At what time? – About half past one.
While you were lying on your oars in the lifeboat? – Yes.
In what position was it?
Pitman: It was to the westward. Right ahead -
Smith: Right on the course of the Titanic?
Pitman: Exactly.
Smith: Did you hear the testimony of Mr. Boxhall on that point?
Pitman: No, I did not. I have heard him speak about it.

Thus two surviving officers — Boxhall and Pitman –both say the RMS Titanic finished up facing to the west.

Not to the north!

This is leaving aside other witnesses.

So, Samuel Halpern and Michael Standart, you simply do not know what you are talking about.

You are both literally ignorant of the testimony.

Regards,

S
 
Mar 22, 2003
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Please Senan, why are so upset? You quote testimonies of two of Titanic's officers who assumed a direction. They were anything but certain of it. Look at what Rowe said:

17667. When you saw this light did you notice whether the head of the "Titanic" was altering either to port or starboard? - Yes.
17668. You did notice? - Yes.
17669. Was your vessel's head swinging at the time you saw this light of this other vessel? - I put it down that her stern was swinging.
17670. Which way was her stern swinging? - Practically dead south, I believe, then.
17671. Do you mean her head was facing south? - No, her head was facing north. She was coming round to starboard.
17672. The stern was swung to the south? - Yes.

17673. And at that time you saw this white light? - Yes.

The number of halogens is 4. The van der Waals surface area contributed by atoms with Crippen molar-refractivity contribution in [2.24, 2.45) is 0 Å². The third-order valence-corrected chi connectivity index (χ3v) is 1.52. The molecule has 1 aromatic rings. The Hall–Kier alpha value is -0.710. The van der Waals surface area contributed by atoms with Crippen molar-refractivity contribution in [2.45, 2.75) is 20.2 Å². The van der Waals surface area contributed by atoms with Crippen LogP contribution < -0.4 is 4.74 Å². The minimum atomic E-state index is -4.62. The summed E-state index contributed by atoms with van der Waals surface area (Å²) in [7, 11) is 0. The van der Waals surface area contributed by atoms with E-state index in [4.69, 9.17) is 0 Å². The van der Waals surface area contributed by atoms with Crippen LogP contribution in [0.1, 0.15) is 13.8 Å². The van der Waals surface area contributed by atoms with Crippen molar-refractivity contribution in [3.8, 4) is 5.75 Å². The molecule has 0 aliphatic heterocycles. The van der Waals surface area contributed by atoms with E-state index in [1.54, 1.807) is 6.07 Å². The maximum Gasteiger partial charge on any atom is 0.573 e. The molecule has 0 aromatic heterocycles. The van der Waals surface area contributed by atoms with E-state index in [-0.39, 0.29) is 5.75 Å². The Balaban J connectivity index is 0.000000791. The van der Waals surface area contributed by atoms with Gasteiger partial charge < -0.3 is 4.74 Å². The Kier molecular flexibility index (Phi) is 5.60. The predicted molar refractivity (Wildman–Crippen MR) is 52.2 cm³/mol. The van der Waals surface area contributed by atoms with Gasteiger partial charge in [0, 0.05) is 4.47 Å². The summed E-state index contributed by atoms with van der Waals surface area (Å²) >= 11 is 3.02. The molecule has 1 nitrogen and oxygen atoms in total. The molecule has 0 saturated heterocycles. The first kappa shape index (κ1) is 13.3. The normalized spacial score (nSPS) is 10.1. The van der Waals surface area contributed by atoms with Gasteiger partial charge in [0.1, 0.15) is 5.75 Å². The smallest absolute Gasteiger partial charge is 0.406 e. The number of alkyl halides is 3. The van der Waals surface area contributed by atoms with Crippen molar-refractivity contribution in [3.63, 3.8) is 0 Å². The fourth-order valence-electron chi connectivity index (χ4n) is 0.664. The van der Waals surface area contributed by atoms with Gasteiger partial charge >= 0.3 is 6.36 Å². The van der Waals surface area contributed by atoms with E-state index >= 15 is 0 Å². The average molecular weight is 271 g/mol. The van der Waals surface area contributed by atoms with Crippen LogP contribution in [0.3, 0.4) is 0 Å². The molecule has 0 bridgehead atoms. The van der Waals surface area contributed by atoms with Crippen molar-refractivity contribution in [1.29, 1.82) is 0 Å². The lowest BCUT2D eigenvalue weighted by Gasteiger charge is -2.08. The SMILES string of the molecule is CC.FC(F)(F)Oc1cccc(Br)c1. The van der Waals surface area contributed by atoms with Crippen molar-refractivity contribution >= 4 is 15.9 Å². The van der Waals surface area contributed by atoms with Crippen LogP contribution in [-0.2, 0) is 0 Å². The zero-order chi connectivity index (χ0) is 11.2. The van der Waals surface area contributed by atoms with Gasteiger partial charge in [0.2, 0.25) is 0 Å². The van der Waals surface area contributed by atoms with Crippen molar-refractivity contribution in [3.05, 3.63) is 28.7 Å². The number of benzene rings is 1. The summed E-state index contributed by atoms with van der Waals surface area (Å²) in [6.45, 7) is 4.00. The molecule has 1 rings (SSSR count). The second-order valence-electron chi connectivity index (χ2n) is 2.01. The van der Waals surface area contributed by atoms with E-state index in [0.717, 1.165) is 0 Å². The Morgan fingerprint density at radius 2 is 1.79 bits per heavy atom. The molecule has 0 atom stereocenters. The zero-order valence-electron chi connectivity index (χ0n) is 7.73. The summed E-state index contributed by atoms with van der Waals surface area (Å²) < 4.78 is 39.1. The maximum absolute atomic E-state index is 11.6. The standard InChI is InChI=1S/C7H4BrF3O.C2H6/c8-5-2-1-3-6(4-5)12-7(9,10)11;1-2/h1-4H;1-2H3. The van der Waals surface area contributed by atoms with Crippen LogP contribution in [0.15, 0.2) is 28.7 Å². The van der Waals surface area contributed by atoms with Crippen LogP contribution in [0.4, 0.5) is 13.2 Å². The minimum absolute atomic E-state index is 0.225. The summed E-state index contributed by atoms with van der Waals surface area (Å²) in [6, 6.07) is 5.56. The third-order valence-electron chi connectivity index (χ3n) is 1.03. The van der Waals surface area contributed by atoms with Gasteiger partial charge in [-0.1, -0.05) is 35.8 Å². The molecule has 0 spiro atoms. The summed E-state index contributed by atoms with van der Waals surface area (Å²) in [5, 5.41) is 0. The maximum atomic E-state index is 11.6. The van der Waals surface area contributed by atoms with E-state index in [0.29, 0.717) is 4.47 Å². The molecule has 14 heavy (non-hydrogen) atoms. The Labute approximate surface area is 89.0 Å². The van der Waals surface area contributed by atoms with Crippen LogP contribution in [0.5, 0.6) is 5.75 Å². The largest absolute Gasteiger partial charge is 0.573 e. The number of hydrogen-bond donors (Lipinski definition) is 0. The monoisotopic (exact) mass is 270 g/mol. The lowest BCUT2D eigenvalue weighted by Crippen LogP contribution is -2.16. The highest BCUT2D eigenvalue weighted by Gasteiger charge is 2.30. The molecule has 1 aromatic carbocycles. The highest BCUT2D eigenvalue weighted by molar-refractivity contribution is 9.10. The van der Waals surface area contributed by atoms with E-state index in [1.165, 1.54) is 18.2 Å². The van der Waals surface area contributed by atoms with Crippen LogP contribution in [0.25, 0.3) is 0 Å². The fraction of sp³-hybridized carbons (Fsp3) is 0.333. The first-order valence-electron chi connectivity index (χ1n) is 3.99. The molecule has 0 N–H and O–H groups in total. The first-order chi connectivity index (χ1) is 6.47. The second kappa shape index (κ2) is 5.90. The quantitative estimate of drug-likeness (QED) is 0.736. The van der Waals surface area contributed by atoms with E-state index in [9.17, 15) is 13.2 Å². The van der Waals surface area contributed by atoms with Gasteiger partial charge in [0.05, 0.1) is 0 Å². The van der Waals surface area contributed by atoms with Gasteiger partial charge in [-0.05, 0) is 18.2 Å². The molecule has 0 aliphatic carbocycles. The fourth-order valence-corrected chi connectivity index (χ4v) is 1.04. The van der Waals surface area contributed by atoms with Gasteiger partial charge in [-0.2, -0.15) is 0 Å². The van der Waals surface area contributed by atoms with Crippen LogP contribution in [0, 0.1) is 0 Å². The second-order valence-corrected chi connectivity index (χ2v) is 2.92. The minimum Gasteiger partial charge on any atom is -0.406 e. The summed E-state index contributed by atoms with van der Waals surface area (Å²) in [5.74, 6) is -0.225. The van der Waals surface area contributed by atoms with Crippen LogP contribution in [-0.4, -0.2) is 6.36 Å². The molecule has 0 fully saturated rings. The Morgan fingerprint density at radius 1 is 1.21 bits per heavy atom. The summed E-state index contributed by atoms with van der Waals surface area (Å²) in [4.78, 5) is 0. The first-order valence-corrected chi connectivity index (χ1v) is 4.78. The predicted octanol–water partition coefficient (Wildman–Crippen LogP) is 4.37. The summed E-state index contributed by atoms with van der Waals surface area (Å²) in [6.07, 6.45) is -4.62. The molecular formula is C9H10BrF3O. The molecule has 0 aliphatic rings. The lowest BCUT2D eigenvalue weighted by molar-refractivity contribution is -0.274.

17674. How was it bearing from you? - When I first saw it it was half a point on the port bow, and roughly about two points when I left the bridge.

At least he was observant. The Titanic was also seen swinging around to starboard following the collision. See Shiers, Scarrott, and Olliver. And Olliver heard the order hard-aport as the iceberg was passing aft of the bridge. At least Murdoch tried to minimize damage along the side of the ship otherwise we may be asking ourselves whatever happened to the Titanic. The Titanic moving again had nothing to do with resuming her course. Why resume your course after colliding with an iceberg? It was most likely moved just a short distance to get away from nearby ice so the boats could be lowered safely. Didn't last much longer than 2 minutes according to Dillon.

As far as Crawford is concerned, I'm glad you brought that up. Crawford only knew relative direction. He was led by Fletchers assumptions.

Senator FLETCHER. If the Titanic was moving west you moved southwest?
Mr. CRAWFORD. Probably so.

Senator FLETCHER. Toward the light?
Mr. CRAWFORD. Yes, sir.
Senator FLETCHER. And then the Carpathia appeared in what direction?
Mr. CRAWFORD. She came right up around and started to pick up the boats.
Senator FLETCHER. She came from the northeast from you, then?
Mr. CRAWFORD. Probably so.

Senator FLETCHER. Assuming you had been going southwest?
Mr. CRAWFORD. Yes, sir.